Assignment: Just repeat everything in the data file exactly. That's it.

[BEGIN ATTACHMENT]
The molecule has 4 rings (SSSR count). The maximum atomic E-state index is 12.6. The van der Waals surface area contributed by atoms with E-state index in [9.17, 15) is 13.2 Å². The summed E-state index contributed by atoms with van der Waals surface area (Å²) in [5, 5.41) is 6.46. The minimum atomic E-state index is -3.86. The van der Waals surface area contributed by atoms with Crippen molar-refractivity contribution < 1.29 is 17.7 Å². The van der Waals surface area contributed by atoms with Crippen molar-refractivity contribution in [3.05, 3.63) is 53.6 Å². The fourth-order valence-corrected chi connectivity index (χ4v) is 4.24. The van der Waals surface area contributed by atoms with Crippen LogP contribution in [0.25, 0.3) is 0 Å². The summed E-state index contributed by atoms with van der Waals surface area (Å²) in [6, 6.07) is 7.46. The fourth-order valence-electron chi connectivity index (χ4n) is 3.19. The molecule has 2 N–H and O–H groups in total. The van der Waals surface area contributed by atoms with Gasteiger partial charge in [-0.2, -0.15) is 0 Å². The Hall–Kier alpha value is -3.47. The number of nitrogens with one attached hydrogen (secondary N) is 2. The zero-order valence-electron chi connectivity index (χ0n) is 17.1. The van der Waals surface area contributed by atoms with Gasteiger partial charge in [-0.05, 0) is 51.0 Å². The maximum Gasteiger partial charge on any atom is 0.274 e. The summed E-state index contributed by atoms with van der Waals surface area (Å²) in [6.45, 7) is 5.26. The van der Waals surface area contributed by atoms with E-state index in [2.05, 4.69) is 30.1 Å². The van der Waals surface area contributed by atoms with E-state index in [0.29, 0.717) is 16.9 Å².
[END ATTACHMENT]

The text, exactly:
The molecule has 4 rings (SSSR count). The maximum atomic E-state index is 12.6. The van der Waals surface area contributed by atoms with E-state index in [9.17, 15) is 13.2 Å². The summed E-state index contributed by atoms with van der Waals surface area (Å²) in [5, 5.41) is 6.46. The minimum atomic E-state index is -3.86. The van der Waals surface area contributed by atoms with Crippen molar-refractivity contribution < 1.29 is 17.7 Å². The van der Waals surface area contributed by atoms with Crippen molar-refractivity contribution in [3.05, 3.63) is 53.6 Å². The fourth-order valence-corrected chi connectivity index (χ4v) is 4.24. The van der Waals surface area contributed by atoms with Crippen LogP contribution in [0.25, 0.3) is 0 Å². The summed E-state index contributed by atoms with van der Waals surface area (Å²) in [6, 6.07) is 7.46. The fourth-order valence-electron chi connectivity index (χ4n) is 3.19. The molecule has 2 N–H and O–H groups in total. The van der Waals surface area contributed by atoms with Gasteiger partial charge in [-0.2, -0.15) is 0 Å². The Hall–Kier alpha value is -3.47. The number of nitrogens with one attached hydrogen (secondary N) is 2. The zero-order valence-electron chi connectivity index (χ0n) is 17.1. The van der Waals surface area contributed by atoms with Gasteiger partial charge in [-0.05, 0) is 51.0 Å². The maximum Gasteiger partial charge on any atom is 0.274 e. The summed E-state index contributed by atoms with van der Waals surface area (Å²) in [6.45, 7) is 5.26. The van der Waals surface area contributed by atoms with E-state index in [2.05, 4.69) is 30.1 Å². The van der Waals surface area contributed by atoms with E-state index in [0.29, 0.717) is 16.9 Å².